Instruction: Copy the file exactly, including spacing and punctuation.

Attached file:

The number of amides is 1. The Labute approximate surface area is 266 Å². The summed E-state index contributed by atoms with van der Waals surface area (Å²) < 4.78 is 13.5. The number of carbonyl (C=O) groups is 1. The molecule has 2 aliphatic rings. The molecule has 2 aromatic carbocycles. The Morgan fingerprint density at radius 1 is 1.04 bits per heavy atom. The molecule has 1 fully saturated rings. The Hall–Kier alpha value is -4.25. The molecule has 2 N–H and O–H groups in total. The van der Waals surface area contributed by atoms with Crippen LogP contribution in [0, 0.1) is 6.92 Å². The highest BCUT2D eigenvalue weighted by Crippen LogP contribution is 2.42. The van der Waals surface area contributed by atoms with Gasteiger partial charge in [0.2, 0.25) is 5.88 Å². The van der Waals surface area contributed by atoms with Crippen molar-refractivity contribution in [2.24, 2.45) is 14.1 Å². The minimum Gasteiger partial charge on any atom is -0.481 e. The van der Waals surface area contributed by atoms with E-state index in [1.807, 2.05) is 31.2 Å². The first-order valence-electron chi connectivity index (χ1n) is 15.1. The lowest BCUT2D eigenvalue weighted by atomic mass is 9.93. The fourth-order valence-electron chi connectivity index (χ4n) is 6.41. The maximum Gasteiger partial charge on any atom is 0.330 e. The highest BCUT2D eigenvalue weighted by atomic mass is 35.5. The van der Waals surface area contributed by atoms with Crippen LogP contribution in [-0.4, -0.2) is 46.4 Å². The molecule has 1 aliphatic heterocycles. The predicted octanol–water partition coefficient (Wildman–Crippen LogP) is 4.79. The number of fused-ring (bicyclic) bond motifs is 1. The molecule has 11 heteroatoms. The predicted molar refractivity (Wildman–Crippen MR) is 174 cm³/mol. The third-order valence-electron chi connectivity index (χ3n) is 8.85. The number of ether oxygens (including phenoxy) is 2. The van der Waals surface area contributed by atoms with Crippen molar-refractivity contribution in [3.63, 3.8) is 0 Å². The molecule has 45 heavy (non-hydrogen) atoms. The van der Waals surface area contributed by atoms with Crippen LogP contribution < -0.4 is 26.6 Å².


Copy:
The number of amides is 1. The Labute approximate surface area is 266 Å². The summed E-state index contributed by atoms with van der Waals surface area (Å²) < 4.78 is 13.5. The number of carbonyl (C=O) groups is 1. The molecule has 2 aliphatic rings. The molecule has 2 aromatic carbocycles. The Morgan fingerprint density at radius 1 is 1.04 bits per heavy atom. The molecule has 1 fully saturated rings. The Hall–Kier alpha value is -4.25. The molecule has 2 N–H and O–H groups in total. The van der Waals surface area contributed by atoms with Crippen LogP contribution in [0, 0.1) is 6.92 Å². The highest BCUT2D eigenvalue weighted by Crippen LogP contribution is 2.42. The van der Waals surface area contributed by atoms with Gasteiger partial charge in [0.2, 0.25) is 5.88 Å². The van der Waals surface area contributed by atoms with Crippen molar-refractivity contribution in [2.24, 2.45) is 14.1 Å². The minimum Gasteiger partial charge on any atom is -0.481 e. The van der Waals surface area contributed by atoms with E-state index in [1.807, 2.05) is 31.2 Å². The first-order valence-electron chi connectivity index (χ1n) is 15.1. The lowest BCUT2D eigenvalue weighted by atomic mass is 9.93. The fourth-order valence-electron chi connectivity index (χ4n) is 6.41. The maximum Gasteiger partial charge on any atom is 0.330 e. The highest BCUT2D eigenvalue weighted by atomic mass is 35.5. The van der Waals surface area contributed by atoms with Crippen LogP contribution in [-0.4, -0.2) is 46.4 Å². The molecule has 1 aliphatic heterocycles. The predicted octanol–water partition coefficient (Wildman–Crippen LogP) is 4.79. The number of fused-ring (bicyclic) bond motifs is 1. The molecule has 11 heteroatoms. The predicted molar refractivity (Wildman–Crippen MR) is 174 cm³/mol. The third-order valence-electron chi connectivity index (χ3n) is 8.85. The number of ether oxygens (including phenoxy) is 2. The van der Waals surface area contributed by atoms with Crippen molar-refractivity contribution in [3.63, 3.8) is 0 Å². The molecule has 45 heavy (non-hydrogen) atoms. The van der Waals surface area contributed by atoms with Crippen LogP contribution < -0.4 is 26.6 Å².